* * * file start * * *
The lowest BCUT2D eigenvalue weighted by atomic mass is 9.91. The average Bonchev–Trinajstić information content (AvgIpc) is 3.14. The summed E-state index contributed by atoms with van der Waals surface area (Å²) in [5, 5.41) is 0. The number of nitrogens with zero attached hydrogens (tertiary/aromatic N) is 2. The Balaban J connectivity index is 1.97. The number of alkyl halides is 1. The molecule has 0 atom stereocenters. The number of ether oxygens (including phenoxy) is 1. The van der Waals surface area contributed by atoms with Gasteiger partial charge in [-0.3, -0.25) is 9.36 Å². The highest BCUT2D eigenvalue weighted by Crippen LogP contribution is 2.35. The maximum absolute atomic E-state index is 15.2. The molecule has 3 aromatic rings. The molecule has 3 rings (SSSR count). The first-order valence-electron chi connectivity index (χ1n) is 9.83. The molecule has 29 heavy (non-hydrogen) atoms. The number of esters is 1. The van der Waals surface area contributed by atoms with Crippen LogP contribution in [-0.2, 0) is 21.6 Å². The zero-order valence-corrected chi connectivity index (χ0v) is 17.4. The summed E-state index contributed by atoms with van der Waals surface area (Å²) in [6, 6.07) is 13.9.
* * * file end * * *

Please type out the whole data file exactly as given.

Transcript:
The lowest BCUT2D eigenvalue weighted by atomic mass is 9.91. The average Bonchev–Trinajstić information content (AvgIpc) is 3.14. The summed E-state index contributed by atoms with van der Waals surface area (Å²) in [5, 5.41) is 0. The number of nitrogens with zero attached hydrogens (tertiary/aromatic N) is 2. The Balaban J connectivity index is 1.97. The number of alkyl halides is 1. The molecule has 0 atom stereocenters. The number of ether oxygens (including phenoxy) is 1. The van der Waals surface area contributed by atoms with Gasteiger partial charge in [-0.3, -0.25) is 9.36 Å². The highest BCUT2D eigenvalue weighted by Crippen LogP contribution is 2.35. The maximum absolute atomic E-state index is 15.2. The molecule has 3 aromatic rings. The molecule has 3 rings (SSSR count). The first-order valence-electron chi connectivity index (χ1n) is 9.83. The molecule has 29 heavy (non-hydrogen) atoms. The number of esters is 1. The van der Waals surface area contributed by atoms with Crippen LogP contribution in [-0.2, 0) is 21.6 Å². The zero-order valence-corrected chi connectivity index (χ0v) is 17.4. The summed E-state index contributed by atoms with van der Waals surface area (Å²) in [6, 6.07) is 13.9.